- Track all of your expenses
- Live (significantly) below your income level
- Save a minimum of 20% of your after-tax income
- Minimize your fixed expenses
- Pay your credit card balance in full every period
- Never buy or sell an individual stock
- Invest in Exchange Traded Funds (ETFs), primarily through low-cost providers like Vanguard
All of personal finance can be broken down into just two categories:
- Spending money
- Investing money
Everyone knows how to spend money of course. The hard part is choosing what not to spend money on and figuring out what things are truly worth it to you personally. Here are four fundamental rules to manage your spending.
1. Track every single expense that you have - ignorance is not always bliss
Unless you have an endless supply of money, you should know exactly where your money is being spent. Without that knowledge, you will have a much more difficult time saving money and finding areas to reduce your expenses.
There are many ways you can track your expenses, I’ve listed a few of my favorite software based ones below:
2. Live (significantly) below your income level and save at least 20% of your income
If you follow this one rule, you won’t need to follow any others (although I don’t advise that!) to start growing your wealth. When most people think about what they can save, they subtract first subtract out their typical spending amount and come up with a number.
Lastly, and probably most importantly, is the idea of taking pride in being frugal. When most people make more money they feel that not only that they are entitled to a fancier car or luxury item but that these items will bring them more happiness. As a significant amount of research has already proven, this idea has been proven false after reaching a certain minimal level of spending and diminishing returns thereafter. In fact, the only way for a majority of people to become “millionaires” is to adopt a less materialistic lifestyle.
3. Minimize the percentage of your spending that falls under fixed expenses, (preferably under 50% of your after-tax income).
Now that you have a set upper boundary for your spending, let’s work on getting your expenses to fit inside that amount. And the first place to start is minimizing your fixed expenses to a max of 50% of your income - if it makes up a larger percentage you will find it incredibly hard to hit your savings goal.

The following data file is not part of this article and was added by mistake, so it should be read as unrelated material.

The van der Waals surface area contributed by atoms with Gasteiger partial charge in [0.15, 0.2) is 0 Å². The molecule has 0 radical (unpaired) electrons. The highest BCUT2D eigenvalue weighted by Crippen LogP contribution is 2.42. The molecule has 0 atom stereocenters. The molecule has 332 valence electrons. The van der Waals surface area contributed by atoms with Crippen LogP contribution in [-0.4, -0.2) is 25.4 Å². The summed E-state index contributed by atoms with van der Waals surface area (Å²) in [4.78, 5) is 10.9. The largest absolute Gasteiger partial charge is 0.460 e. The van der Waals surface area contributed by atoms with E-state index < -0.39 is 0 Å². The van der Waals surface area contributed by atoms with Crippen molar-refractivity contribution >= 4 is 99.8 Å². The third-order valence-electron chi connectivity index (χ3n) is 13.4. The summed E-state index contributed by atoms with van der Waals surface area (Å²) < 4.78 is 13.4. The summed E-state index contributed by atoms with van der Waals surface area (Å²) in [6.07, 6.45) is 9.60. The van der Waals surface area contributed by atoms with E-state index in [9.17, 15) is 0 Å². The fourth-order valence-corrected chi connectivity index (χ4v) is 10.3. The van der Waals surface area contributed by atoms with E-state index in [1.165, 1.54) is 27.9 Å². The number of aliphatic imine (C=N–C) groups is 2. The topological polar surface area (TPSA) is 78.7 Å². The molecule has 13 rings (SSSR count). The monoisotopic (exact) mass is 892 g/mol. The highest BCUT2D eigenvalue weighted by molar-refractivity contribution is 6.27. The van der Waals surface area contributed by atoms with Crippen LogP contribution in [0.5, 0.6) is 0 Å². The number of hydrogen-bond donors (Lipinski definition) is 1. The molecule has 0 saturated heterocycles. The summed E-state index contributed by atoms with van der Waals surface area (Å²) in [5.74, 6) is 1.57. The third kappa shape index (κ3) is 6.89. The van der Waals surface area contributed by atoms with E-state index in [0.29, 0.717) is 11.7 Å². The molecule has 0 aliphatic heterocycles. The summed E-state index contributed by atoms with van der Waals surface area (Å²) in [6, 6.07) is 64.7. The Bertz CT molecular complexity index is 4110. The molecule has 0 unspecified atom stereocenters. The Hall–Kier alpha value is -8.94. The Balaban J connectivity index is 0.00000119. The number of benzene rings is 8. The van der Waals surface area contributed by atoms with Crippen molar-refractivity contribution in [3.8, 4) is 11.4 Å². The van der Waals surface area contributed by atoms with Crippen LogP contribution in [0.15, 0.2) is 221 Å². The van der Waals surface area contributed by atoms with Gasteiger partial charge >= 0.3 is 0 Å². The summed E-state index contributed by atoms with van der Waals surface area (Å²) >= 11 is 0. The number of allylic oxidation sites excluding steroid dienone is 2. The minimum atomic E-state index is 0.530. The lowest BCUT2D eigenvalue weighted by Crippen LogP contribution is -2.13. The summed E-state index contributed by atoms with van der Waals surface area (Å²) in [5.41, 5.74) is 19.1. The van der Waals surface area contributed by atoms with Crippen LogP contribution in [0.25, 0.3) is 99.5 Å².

For almost all people, their mortgage or rent is far and away their biggest fixed expense and it is the hardest one to lower. The typical rule that I use with housing expenses is to keep it under 30% of your after-tax income (and don’t forget to include the property taxes on your house). If you’re significantly above 30% I recommend you seriously reconsider your motives in having such an expensive place relative to your income (learn more about the true cost of houses).
For all other fixed expenses, you need to answer the following two questions:
- Do I really need this on a recurring basis?
- Am I positive I’m getting the best deal?
If you hesitated on either of these questions, make sure to read my post on lowering your fixed expenses.
4. Always pay your credit card in full every cycle, never (EVER!) let interest accrue
If you are ever in doubt about whether you will be able to pay for something, do not purchase it. There’s nothing more detrimental to wealth creation then high interest rates and bad credit. If you currently have credit card debt, there are a number of steps you can take to get on a path to financial security.
There are two common misconceptions people have when it comes to investing (and sadly both are kept alive by the financial services industry).
- Think they’re smart enough to beat “the market”